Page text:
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Israel Rejectes UN Call for Summit

February 10, 1999

TEL AVIV, Israel (AP) _ Israel rejected a U.N. General Assembly call for an international conference on Israeli settlement expansion in the West Bank, charging Wednesday that it violates peace accords with the Palestinians.

By a vote of 115-2 with five abstentions, the General Assembly on Tuesday called for a conference of the signatories of the 1949 Geneva Conventions to consider measures to stop Israeli settlement activity.

Peace Now, an Israeli watchdog group that opposes settlement in the West Bank, issued a report this week charging that settlers are illegally taking over hilltops and open spaces, and the Israeli government is doing nothing to stop them.

Since Israel and the Palestinians signed a land-for-deal in October, settlers have taken over and established a presence on at least ten hilltops.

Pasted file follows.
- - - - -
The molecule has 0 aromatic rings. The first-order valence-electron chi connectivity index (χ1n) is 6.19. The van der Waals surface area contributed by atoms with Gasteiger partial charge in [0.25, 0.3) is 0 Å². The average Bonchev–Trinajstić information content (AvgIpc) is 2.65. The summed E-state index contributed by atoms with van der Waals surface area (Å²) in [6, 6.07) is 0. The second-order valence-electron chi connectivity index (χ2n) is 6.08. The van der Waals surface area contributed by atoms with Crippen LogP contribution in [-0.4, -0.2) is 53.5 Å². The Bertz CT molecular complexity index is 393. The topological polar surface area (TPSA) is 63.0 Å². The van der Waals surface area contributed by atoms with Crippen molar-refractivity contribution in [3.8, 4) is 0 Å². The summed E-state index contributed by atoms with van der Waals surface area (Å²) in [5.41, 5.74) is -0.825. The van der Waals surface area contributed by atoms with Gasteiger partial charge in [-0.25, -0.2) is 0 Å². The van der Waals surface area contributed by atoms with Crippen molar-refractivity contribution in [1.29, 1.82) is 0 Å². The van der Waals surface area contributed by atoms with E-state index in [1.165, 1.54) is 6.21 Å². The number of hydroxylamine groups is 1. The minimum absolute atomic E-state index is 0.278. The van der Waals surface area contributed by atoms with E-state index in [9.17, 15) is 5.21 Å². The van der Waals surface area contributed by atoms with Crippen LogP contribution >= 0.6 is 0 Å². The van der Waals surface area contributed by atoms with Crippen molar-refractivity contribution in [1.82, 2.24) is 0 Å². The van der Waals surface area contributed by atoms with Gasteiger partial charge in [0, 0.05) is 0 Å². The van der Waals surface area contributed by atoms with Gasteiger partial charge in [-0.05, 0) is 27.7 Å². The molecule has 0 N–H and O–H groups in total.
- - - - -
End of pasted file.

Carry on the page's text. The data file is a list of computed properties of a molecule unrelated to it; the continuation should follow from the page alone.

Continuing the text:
Palestinians, who are the majority in the West Bank, want the area, which Israel captured from Jordan in the 1967 Mideast war, as part of a future independent state. They charge that Israel’s settlement activity there violates the Geneva Convention prohibition on population transfers in occupied territories.

Israel argues that the Geneva Conventions article does not apply to the West Bank, because its claim to the territory is as solid as the Palestinian claims.

Settler Shimon Riklin told The Associated Press that the new settlement was created as a response to the U.S.-brokered Wye River accords, which most settlers reject because it gives some West Bank territory to Palestinian control.

Israeli Prime Minister Benjamin Netanyahu stopped implementation of the Wye River accord after an initial land transfer, charging that the Palestinians were not keeping their part of the bargain.

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